The Indonesian air force included two operations commands (Koops I and II, administering air bases and operational units in western and eastern areas of the archipelago, respectively), and the special forces (ground defense), education and maintenance commands. Koops 1 and II directs the air force's various roles and supports the army and navy. Since the 1980s the air force has gradually moved more of its combat forces to forward locations outside Java, and in particular to three locations.

1) Pekanbaru Air Base in Sumatra’s Riau Province, supporting operations in Aceh and over the adjacent Malacca Strait
2) Supadio Air Base at Pontianak in West Kalimantan provides aircover for the important offshore Natuna gas field
3) Hasanuddin Air Base at Makassar in South Sulawesi supports a major KOSTRAD presence and serves as the main air force presence in the country’s eastern provinces

Organisation
2 fighter/ground attack squadrons (A-4E/H, F-16A/B)
1 fighter squadron (F-5E/F)
2 COIN squadron (Hawk Mk.53 and OV-10F)
1 marine patrol squadron
1 tanker flight
4 transport squadron
3 helicopter squadron
4 training squadron
5 airfield defence battalions

Equipment
F-16A/B Fighter/Attack: 12
A-4E/H Attack: 28
F-5E/F Fighter: 14
Hawk Mk.53 COIN: 24
OV-10F COIN: 12
Boeing 737-200 marine patrol: 3
C-130H-MP marine patrol: 2
KC-130B tanker: 2
C-47 Dakota transport: 9
C-130B transport: 9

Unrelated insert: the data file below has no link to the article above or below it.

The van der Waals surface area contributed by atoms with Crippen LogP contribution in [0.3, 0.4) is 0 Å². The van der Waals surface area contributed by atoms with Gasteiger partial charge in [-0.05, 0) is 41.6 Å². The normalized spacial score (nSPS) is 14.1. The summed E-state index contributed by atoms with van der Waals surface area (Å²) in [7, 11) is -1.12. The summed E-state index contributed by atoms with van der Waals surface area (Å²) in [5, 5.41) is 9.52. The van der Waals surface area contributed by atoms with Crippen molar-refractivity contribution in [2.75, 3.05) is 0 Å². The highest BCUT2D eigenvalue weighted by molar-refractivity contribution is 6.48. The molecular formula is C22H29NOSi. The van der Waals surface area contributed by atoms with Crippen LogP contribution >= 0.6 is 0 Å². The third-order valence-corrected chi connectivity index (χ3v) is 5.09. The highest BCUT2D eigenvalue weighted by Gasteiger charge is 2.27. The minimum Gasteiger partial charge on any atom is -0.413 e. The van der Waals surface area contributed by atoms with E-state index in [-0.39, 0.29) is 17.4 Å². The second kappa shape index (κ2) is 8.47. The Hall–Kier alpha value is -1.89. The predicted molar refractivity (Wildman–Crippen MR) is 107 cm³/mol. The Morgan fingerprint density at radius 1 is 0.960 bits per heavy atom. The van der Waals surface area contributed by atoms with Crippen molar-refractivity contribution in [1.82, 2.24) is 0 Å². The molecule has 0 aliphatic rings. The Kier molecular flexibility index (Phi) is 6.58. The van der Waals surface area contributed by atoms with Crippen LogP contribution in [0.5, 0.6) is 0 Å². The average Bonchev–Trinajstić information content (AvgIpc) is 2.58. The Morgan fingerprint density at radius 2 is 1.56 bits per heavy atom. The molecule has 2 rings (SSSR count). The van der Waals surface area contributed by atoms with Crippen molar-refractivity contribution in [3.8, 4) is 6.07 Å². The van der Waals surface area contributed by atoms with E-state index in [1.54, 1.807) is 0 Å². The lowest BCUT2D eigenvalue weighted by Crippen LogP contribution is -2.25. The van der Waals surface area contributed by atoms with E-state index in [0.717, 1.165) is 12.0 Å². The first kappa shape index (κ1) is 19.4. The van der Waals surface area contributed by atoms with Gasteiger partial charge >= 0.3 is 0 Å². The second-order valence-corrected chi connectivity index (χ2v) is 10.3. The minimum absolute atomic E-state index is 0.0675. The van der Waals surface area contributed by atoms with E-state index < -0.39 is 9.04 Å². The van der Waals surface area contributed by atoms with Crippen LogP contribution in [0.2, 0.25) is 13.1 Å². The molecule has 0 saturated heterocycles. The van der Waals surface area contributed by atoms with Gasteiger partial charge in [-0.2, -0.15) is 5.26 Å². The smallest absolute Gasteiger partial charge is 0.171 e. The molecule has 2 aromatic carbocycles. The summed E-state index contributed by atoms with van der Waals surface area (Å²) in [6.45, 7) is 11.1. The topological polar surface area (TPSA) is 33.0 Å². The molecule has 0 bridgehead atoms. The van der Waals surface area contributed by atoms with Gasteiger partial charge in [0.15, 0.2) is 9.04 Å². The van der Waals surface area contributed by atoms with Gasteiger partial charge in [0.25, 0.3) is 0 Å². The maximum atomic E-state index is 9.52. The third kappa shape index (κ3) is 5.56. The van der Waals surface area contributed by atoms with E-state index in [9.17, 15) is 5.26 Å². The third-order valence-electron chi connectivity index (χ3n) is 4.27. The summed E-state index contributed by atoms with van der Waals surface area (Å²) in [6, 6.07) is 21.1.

C-130H transport: 3
C-130H-30 transport: 7
F-27-400M transport: 7
C-212 STOL transport: 10
Boeing 707 passenger transport: 1
F-28-1000 passenger transport: 1
Cessna 401/402 light transport: 7
Skyvan survey: 1
Sikorsky H-34 transport helicopter: 12
SA330 Puma transport helicopter: 13
UH-1B helicopter: 2
Alouette III light helicopter: 3
Bo-105 light helicopter: 12
Bell 206 light helicopter: 2
Trainer aircraft: 80
Air Ordinance
AGM-65 Maverick AS Missile: 50 delivered
AIM-9J Sidewinder SRAA Missile: 100 delivered
AIM-9P Sidewinder SRAA Missile: 75 delivered
Mark 82 500 Ib General Purpose Bomb
Mark 83 1,000 Ib General Purpose Bomb


Indonesian Navy

Manpower: 42,000 (including 1,000 naval air arm and 12,000 Marines)

The Indonesian Navy was a large force that was necessary as Indonesia is a collection of islands. Training standards and equipment were below Western standards and especially the Australians, but were improving. Indonesia bought some submarines from West Germany and surplus missile frigates from the Netherlands in the 1990's. The navy played a central role in defending the Indonesian archipelago. In peacetime, the navy polices Indonesian waters to counter maritime poaching, smuggling, and piracy, and supports the army internal security operations. The navy performs most coast guard functions, but the Department of Transport's Sea Communications Agency includes a Maritime Security Agency that operates some search and rescue and harbor patrol craft. In wartime the navy, acting in conjunction with the air force, is expected to interdict invading forces as far as possible from Indonesian territory and mount defensive operations.